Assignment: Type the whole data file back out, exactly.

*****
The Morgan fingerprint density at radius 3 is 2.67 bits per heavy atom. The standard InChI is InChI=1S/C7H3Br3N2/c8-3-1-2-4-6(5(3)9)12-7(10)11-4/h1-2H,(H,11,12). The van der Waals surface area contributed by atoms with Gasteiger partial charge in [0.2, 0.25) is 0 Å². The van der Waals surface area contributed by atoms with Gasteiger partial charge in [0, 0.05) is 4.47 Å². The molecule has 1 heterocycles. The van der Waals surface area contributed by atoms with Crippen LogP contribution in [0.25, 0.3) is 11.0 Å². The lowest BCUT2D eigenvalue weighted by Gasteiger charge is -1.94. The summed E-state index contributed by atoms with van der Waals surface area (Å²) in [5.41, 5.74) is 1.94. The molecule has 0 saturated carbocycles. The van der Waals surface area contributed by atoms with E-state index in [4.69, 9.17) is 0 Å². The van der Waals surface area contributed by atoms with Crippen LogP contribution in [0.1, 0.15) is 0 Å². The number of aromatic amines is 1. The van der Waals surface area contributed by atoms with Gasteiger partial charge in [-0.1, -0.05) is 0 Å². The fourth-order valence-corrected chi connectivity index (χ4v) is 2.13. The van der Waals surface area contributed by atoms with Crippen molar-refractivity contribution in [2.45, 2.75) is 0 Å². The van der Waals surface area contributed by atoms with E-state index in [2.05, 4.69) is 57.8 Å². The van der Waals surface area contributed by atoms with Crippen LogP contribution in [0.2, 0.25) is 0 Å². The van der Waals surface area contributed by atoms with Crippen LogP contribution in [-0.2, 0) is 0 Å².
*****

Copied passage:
The Morgan fingerprint density at radius 3 is 2.67 bits per heavy atom. The standard InChI is InChI=1S/C7H3Br3N2/c8-3-1-2-4-6(5(3)9)12-7(10)11-4/h1-2H,(H,11,12). The van der Waals surface area contributed by atoms with Gasteiger partial charge in [0.2, 0.25) is 0 Å². The van der Waals surface area contributed by atoms with Gasteiger partial charge in [0, 0.05) is 4.47 Å². The molecule has 1 heterocycles. The van der Waals surface area contributed by atoms with Crippen LogP contribution in [0.25, 0.3) is 11.0 Å². The lowest BCUT2D eigenvalue weighted by Gasteiger charge is -1.94. The summed E-state index contributed by atoms with van der Waals surface area (Å²) in [5.41, 5.74) is 1.94. The molecule has 0 saturated carbocycles. The van der Waals surface area contributed by atoms with E-state index in [4.69, 9.17) is 0 Å². The van der Waals surface area contributed by atoms with Crippen LogP contribution in [0.1, 0.15) is 0 Å². The number of aromatic amines is 1. The van der Waals surface area contributed by atoms with Gasteiger partial charge in [-0.1, -0.05) is 0 Å². The fourth-order valence-corrected chi connectivity index (χ4v) is 2.13. The van der Waals surface area contributed by atoms with Crippen molar-refractivity contribution in [2.45, 2.75) is 0 Å². The van der Waals surface area contributed by atoms with E-state index in [2.05, 4.69) is 57.8 Å². The van der Waals surface area contributed by atoms with Crippen LogP contribution in [0.2, 0.25) is 0 Å². The van der Waals surface area contributed by atoms with Crippen LogP contribution in [-0.2, 0) is 0 Å².